Uncle Yips used to have great dim sum but last I heard they had lost their dim sum chef. It was kind of a destination for us on the way to Jungle Jim's. I was sorry to hear about losing the chef.

            We have eaten at Parker's Blue Ash Grill. It has been a couple of years since we were there. They had french fries that were transcendental. I hope they still are.

            1. re: johnbycz

              Have you been to Nectar ,. It is too darned Loud, but the food is good. I love Bankok bisto's Crispy Pad Thai--must have at least once in a while. Has anyone eaten at Slims? We tried to go--it was closed --and ended up at Honey, where the french fries with chili sauce are driving me mad to get back there.

              1. re: johnbycz

                Finally made it to Szechuan Wok and thought it was very good, much better than the norm for this area. I admit I love the ambience of Chinese places which were first decorated sometime around 1955 and haven't changed a bit. This one fits that bill, too. My orange chicken was barely breaded, which was nice. Also it had just enough ginger to enhance the flavor, as opposed to the overpowering amount used many places. Appetisers (egg roll and pot stickers) were crispy and delicious. Hubby said he will order his Kung Pao chicken a little spicier next time.

                1. re: Emm

                  Cool. It's a family-owned place and the owners have talked recently about selling. I hope that doesn't happen for a long time. I always complement the owner for not turning the place into a buffet, a movement that's killing Chinese food in this town.

          2. John - have you been to to
            Paradiso or Clough Crossings on Clough?
            Mio's in Mt Washington?
            Salem Gardens?
            Betta's in Mt Lookout?
            The Iron Skillet in Newtown?
            Roy Roger's in Eastgate?

            Oddly, I know people who rave about both Pelican's Reef and El Coyote but I have never had a good meal at either

            1. Paradiso -- yes. Great pizza (when I said this town has lousy pizza, I mean your basic pie is doughy, undercooked and cheap on the toppings. There are places like Pomi's, Dewey's and Paradiso that are good, and Mio's is probably the best of the chains locally.)
              Clough Crossings -- yes, but not in a while. I will say the parking lot is usually full.
              Mio's -- yes. The pizza is better than average, but the rest of the menu is pretty weak.
              Salem Gardens -- yes. I can walk there from my house, and it's a shame it's so terrible. Mostly it's bad service and the dumbest waitresses on the face of the earth. I've been eating chicken wings since 1972 and Salem Gardens is the only place that's ever served them to me rare. I once asked a waitress if the Friday fish fry was fresh, and she said yes; she brought it to me and the fish was square. It's certainly popular but I've had too many bad experiences there.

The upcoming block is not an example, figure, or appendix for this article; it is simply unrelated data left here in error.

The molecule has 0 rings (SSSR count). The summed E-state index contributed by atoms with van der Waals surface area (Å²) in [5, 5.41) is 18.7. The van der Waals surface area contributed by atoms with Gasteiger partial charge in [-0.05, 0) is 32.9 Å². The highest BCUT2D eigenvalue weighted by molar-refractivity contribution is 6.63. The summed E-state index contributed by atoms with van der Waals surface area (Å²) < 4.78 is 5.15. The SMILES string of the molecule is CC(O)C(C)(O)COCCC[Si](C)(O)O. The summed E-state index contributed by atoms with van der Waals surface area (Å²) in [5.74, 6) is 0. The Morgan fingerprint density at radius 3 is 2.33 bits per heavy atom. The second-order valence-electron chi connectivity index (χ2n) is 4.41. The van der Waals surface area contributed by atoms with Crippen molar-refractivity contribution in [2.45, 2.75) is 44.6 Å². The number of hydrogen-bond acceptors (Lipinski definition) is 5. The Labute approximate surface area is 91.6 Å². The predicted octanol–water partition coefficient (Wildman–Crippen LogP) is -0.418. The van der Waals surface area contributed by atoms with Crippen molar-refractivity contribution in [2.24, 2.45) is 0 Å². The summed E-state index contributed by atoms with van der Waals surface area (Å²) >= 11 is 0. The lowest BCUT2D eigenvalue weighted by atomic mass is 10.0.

Betta's -- yes. It's decent. (My favorite place in Mount Lookout Square is Sushi Ray. Zip's is overrated.)
              Iron Skillet -- yes, I love the Hungarian/German food, terrific paprikash, terrific schnitzels. The rest of the menu isn't that good.
              Roy Roger's? I know where it is; haven't been there. Is there something that makes it outstanding?

              El Coyote is one of the few places around that will cook steaks black-and-blue (also called Pittsburgh). I also love their empanadas and fajitas carnitas, and their mac-and-cheese, and I think their margaritas are the best in town. The problem with El Coyote is it's starchy (tortillas, tortilla chips, mac-and-cheese and mashed potatoes). I enjoy it more when I lay off the chips and salsa. Pelican's Reef seems to have a real cook in the kitchen. They do mussels over pasta with a homemade tomato-and-roasted-red-pepper sauce that's very good. Good chance that's where I'm having dinner tonight.

              1. I'm a former Cincinnatian (living in NYC) who returns often and I am blown away at how good the food is in Cincinnati. And Cincinnati has a rich fine dining tradition and history also with the Maisonette, Pigall's, La Normandie, etc.

                I was just in town recently and ate at Pho Paris, Daveeds and JeanRo Bistro. All extremely good restaurants. And in the past I have eaten at and loved the Montgomery Inn and the Palace.

                1 Reply
                1. re: livetotravel

                  I do agree Pho Paris is impecable. We go there for most of our family celebrations. And I loved Honey when I ate there with a friend . Even though the West Side is a mystery for me:). But my family had one of the worst meals of our lives at Jean Ro Bistro. Just awful. So pelican reef is good. I haven't eaten there for a few years, because it was....um...not memorable when it first opened. I will try it again. El Coyote is always good, but, as an earlier poster mentioned, starchy. You can manage that better nowdays, because they have added some green to the menus. My husband loves their fish--go figure.